13 Amazing Fig Recipes You Have to Try
I love figs, and I think they’re too often overshadowed by other fruits. I mean, how many fig recipes can you name off the top of your head?
“While they are high in natural sugars, figs can be a great occasional snack to curb your desire for desserts laden with added sugar,” she says.
Figs are also packed with potassium, calcium, iron, magnesium, B vitamins, and other nutrients and antioxidants. The fruits, both raw and when dried, are also high in fiber.
Plus, research shows that figs can help fight arthritis and inflammation. They can also reduce the risk of diabetes and promote healthy hair and skin.
Not sure how to eat figs? We asked chefs, nutritionists, and other foodies and got their 13 favorite fig recipes.
Sliced figs with yogurt
Figs can be intimidating if you’ve never tried them, Richards says. The simplest way to incorporate more of the fruit into your diet is to slice or dice them and add to plain Greek yogurt as a sweetener, she suggests. Add a drizzle of honey or a few chopped nuts to enhance the dish.
Bill Peet, executive chef of Tavern on the Green in New York City, says that roasting figs is his favorite way to prepare—and eat—figs. “This brings out so much of the natural sweetness in the fruit, but also allows for a savory preparation,” he says.
Peet drizzles the figs with honey before roasting them in the oven at 350 degrees Fahrenheit for 5-7 minutes until the edges start to brown slightly, then serves them with goat cheese for a “tangy element,” bresaola “to bring in some saltiness,” and arugula for a “fresh finish.”
Blue cheese-stuffed figs
Daniel England, a corporate chef of OMG Hospitality Group in San Diego, agrees that figs are “underutilized and delicious.” His favorite fig recipe involves wrapping blue cheese-stuffed figs with prosciutto.
Start by slicing the figs about three-quarters of the way through, stuff them with Maytag blue cheese, and then wrap them in prosciutto. Finish by drizzling with aged balsamic vinegar and extra virgin olive oil.
Fig grilled cheese
“Figs and cheese are a match made in heaven,” says Melanie Musson, a foodie and writer for Exercise.com. She enjoys adding figs to grilled cheese sandwiches for a new spin on the comfort food.
Musson starts with two slices of crusty Italian bread and brushing the inside with rosemary-infused olive oil. Top with two slices of extra sharp cheddar cheese, a slice of prosciutto, and three thin slices of fig. Close the sandwich, spread the outside with butter, and grill using your favorite grilled cheese-making method.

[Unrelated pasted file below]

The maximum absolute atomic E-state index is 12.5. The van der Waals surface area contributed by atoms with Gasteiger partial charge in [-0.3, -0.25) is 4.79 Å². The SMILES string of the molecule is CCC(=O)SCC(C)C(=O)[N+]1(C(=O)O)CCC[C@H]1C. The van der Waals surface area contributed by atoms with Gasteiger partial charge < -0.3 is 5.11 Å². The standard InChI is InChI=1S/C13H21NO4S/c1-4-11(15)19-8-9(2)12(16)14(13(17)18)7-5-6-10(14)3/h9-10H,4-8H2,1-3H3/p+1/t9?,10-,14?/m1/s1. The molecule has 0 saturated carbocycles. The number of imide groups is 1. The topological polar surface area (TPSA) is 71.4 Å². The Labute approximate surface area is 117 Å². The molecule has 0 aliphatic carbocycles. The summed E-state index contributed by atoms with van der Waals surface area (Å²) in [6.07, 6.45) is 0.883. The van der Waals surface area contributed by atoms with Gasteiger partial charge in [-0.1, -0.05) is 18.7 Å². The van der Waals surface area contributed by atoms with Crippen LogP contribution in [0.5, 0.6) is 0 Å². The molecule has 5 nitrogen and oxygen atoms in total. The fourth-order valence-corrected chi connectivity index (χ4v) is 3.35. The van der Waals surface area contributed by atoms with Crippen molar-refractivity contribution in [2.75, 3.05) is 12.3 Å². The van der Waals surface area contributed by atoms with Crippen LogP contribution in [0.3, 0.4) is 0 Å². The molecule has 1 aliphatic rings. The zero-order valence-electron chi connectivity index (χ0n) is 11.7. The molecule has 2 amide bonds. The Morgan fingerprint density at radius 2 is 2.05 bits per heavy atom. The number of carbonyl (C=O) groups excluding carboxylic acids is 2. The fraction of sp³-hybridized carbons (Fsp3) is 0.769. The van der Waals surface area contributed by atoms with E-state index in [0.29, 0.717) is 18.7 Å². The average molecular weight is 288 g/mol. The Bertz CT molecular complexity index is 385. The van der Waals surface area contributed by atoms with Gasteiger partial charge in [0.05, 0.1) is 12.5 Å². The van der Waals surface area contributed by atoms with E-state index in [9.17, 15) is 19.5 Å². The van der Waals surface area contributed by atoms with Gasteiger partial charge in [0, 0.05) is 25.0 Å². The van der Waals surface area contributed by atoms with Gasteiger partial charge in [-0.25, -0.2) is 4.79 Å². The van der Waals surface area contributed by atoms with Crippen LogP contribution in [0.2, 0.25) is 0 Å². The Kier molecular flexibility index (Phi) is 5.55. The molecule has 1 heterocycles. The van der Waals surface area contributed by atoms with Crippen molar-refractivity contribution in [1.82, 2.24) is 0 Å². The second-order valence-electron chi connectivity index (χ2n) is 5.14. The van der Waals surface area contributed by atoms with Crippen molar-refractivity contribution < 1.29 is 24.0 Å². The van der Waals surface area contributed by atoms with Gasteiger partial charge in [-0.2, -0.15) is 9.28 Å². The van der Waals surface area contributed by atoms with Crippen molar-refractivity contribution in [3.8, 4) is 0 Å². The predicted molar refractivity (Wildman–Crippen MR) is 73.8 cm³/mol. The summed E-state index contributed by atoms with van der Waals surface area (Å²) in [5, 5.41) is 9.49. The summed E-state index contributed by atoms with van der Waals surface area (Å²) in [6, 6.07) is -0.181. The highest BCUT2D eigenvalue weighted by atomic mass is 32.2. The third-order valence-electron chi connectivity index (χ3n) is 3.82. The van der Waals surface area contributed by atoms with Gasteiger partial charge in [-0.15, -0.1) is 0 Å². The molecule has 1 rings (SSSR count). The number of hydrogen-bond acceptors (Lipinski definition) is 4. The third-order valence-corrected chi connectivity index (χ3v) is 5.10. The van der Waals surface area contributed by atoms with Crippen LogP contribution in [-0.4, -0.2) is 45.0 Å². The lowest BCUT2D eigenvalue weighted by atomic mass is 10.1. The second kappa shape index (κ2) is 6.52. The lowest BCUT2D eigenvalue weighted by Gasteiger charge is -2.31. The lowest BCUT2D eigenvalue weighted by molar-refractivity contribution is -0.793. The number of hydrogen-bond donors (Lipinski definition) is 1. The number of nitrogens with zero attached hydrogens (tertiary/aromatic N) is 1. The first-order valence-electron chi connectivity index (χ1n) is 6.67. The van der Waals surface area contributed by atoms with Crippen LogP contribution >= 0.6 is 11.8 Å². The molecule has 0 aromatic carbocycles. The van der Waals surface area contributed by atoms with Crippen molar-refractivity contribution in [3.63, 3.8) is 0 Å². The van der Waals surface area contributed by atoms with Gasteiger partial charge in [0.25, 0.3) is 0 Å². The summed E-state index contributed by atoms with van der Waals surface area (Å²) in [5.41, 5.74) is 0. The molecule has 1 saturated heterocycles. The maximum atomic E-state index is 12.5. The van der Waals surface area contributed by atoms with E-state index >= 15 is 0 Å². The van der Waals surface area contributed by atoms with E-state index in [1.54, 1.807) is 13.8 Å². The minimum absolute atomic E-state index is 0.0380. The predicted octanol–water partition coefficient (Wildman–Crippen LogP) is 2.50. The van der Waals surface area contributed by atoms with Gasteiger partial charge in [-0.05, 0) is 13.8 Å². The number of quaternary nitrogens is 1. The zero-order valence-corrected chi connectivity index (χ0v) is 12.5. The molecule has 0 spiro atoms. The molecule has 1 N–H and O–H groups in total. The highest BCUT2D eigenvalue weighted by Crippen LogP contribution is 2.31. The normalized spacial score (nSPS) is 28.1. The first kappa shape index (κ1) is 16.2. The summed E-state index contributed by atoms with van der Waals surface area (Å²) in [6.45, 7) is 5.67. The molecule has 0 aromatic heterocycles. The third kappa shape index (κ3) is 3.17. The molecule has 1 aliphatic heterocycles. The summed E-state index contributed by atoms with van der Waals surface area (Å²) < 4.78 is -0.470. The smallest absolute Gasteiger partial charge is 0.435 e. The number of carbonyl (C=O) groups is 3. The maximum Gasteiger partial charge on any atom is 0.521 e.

When it’s ready, open it up, and add a handful of arugula, blue cheese crumbles, and a drizzle of honey. Then, put it back together again.
Baking figs makes them soft and luscious, and Tara Rylie, founder of RylieCakes and author of Lick the Bowl, says that she loves figs “all warm and juicy snuggled in the midst of a muffin.” Her favorite fig recipe is her Fantastic Figgy Thyme Muffins, which she likes to spread with goat cheese and herbs.
Fig, ricotta, and almond pizza
Lauren Harris-Pincus, MS, RDN, founder of Nutrition Starring You, says this quick pizza is “a delicious protein and fiber-packed breakfast, lunch, snack, or dessert.” It’s also an easy recipe that uses a whole wheat tortilla for the crust.
Goat cheese pastries with fig jam
Mariana Leung of Wicked Finch Farm simmers figs with bourbon and chai tea spices to make Whiskey + Fig jam, which she says pairs well with baked goods, on top of yogurt or with a cheeseboard. She makes a simple cocktail party bite by rolling goat cheese and a dab of the jam in phyllo sheets and baking.
Figs with mole
Figs’ natural sweetness can bring out the sweet spices of mole, a traditional Mexican sauce, says Beata Prazmowska, a partner in Mexican plant food startup Nabora.
Prazmowska suggests adding mole to a pita and topping with figs, cilantro, and cheese.
Lamb couscous with dried figs
Anne Conness, chef at Israeli restaurant Jaffa in Los Angeles, incorporates figs into several of the restaurant’s dishes. One favorite is lamb couscous with Moroccan spices, dried figs, and cilantro.
Roasted meat and fish with fig glaze
Another of Conness’ favorite fig recipes is turning the fruits into a silky glaze paired with roasted salmon. Fig glaze also accentuates chicken, so there are tons of possibilities.
Figs’ natural sweetness also works well in cocktails, especially those featuring dark rum and bourbon.
Michael Nemcik, beverage director at Jaffa, places figs at the center of the restaurant’s Figging Out cocktail to highlight the ripeness and texture of black mission figs. The drink features the figs’ flesh, along with pineapple rum and a blend of unaged rums from Guyana, he said. The drink also includes an ounce of fresh lime juice to balance the flavors and a lime wheel.
Fig and goat cheese crostini
Tara Redfield, a food blogger and vlogger in Los Angeles, loves making a fig crostini with goat cheese as an appetizer or snack. “The sweetness of the figs and the creamy tartness of the cheese are a delicious combo,” she says.
Luca Zamboni, co-owner of Gelati & Peccati in San Diego, suggests creating a “refreshing salad” with spinach, figs, ricotta, smoked paprika, and nuts.
There are so many delicious things you can make with figs, from drinks to baked goods. However you cook them, figs add natural sweetness to any dish. And if you’re not cooking with figs yet, it’s a great time to start.